Did Cheon Song Yi from ‘My Love from Another Star’ open a new Korean dessert café in Singapore? Nope, but Nunsongyee is still owned by Koreans.
I felt like I was in Korea while making my way to 45 Burghley Drive. Numerous uphill terrains and passing by the building of CHIJ- Our Lady of Good Counsel, which reminded me of Ewha Womans University.
Am I in Korea? Not when the humidity slaps me in the face.
Nunsongyee 눈송이 (pronounced as noon-song-yi) means “Snowflake” in Korean.
As their name suggests, their signature dessert is the Snow Flake Black Sesame 흑임자 빙수 ($18.90) and Injeolmi Bingsu 인절미 빙수 Bingsu ($14.90). Their versions of bingsu are made of milk, thus they do not use the term ‘shaved ice’.
Other desserts offered here include their Signature toast ($8.90 – $12.90) and Korean Rice Cake ($6.90 – $8.90) and beverages such as coffee, tea and smoothies.
The café has a typical Korean style with wood and earthly elements, wooden floor, tables, chairs and wooden walls finishing.
The entire area is spacious with a 50 seaters capacity, and tall ceiling that won’t make you feel claustrophobic.
K-pop music can be heard playing throughout the entire café and the menu board with both Korean and English wordings. The Koreans employ a self-service system with a buzzer that rings when your order is ready for collection.
There, the Black Seasame Bingsu ($18.90… wait that is quite expensive) came with a large scoop of red bean paste instead of the usual scoop of ice-cream. The other toppings were powdered soybean korean rice cakes, sesame powder and almond flakes.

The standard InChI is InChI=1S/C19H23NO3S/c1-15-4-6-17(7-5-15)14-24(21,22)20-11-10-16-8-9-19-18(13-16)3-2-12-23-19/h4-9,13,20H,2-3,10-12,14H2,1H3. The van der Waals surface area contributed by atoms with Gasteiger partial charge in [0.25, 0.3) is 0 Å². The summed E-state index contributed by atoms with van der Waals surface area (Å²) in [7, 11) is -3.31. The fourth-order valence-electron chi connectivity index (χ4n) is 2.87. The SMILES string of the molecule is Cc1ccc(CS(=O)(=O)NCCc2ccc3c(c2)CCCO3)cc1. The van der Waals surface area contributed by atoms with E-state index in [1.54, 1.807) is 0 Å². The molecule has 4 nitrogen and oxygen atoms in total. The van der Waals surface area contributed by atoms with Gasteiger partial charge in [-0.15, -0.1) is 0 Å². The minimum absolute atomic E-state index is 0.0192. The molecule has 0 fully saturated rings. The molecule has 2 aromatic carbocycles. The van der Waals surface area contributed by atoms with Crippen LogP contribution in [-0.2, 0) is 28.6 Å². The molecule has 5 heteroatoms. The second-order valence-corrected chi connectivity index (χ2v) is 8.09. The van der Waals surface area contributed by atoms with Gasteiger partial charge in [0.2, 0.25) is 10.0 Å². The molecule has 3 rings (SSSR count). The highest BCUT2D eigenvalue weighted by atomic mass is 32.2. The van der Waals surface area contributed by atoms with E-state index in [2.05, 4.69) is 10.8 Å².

Looks pretty much like other bingsu I ate, I thought initially.
I was actually taken aback when I first scooped into the shaved milk. Extremely soft… just like the first snow, and reminded me of the days when I first built my snowman.
No wonder it’s called Nunsongyee (Snowflake). So pure, white, soft and pillowy.
We ordered the Sweet “Ka-Rei” ($8.90) which was Korean Rice Cake with Cheese and it came beautifully plated with maple syrup drizzled on it.
Fans of tteokpokki (Korean rice cake) could now experience a sweet and savory version instead of the spicy tteokpooki that we were all too familiar with. The top layer was baked to give a golden brown crust. These bite- sized tteokpokki was soft and cheesy with a slight tinge of sweetness.
Eating rice cakes is a part of Korea’s tradition. Moreover, the grandparents of the owner Eun Jin are farmers who resides in the countryside of Icheon, Gyeonggido. They mainly grow rice grains and beans for a living, and till date, they still farm despite being 80 years old.
The Injeolmi Toast ($8.90) came with 8 equal slices, love it when I don’t have to cut it myself. It had a crispy crust with peanut powder and almond flakes dusted above.
The Injeolmi, a thin layer of mochi made from glutinous rice flour, was sandwiched in between the toast and substituted the jam that we normally used. Carnation milk was used to give it a moist texture.
If you are up for some authentic Korean desserts in a Korean café setting without the need to take a flight to Korea, this will probably be the right place to go. Good to know that Eun Jin still follows her grandmother’s recipe and imports several key ingredients directly from Korea.
Will bingsu be your destiny?
45 Burghley Drive #01-04, Singapore 559022 (15-20 min walk from Lorong Chuan MRT)
By Car: Turn into Chartwell Drive at Serangoon Gardens Way roundabout. Drive all the way straight till Burghley Drive and turn right
By Bus: Take Bus 317 from Serangoon Bus Interchange and alight at the 5th stop from Serangoon Gardens Circus
Opening Hours: 12am – 10pm (Tues-Thurs), 12pm – 11pm (Fri), 10am – 11pm (Sat), 10am – 10pm (Sun), Closed Mon
* By Daniel’s Food Diary Cafe Correspondent Nicholas Tan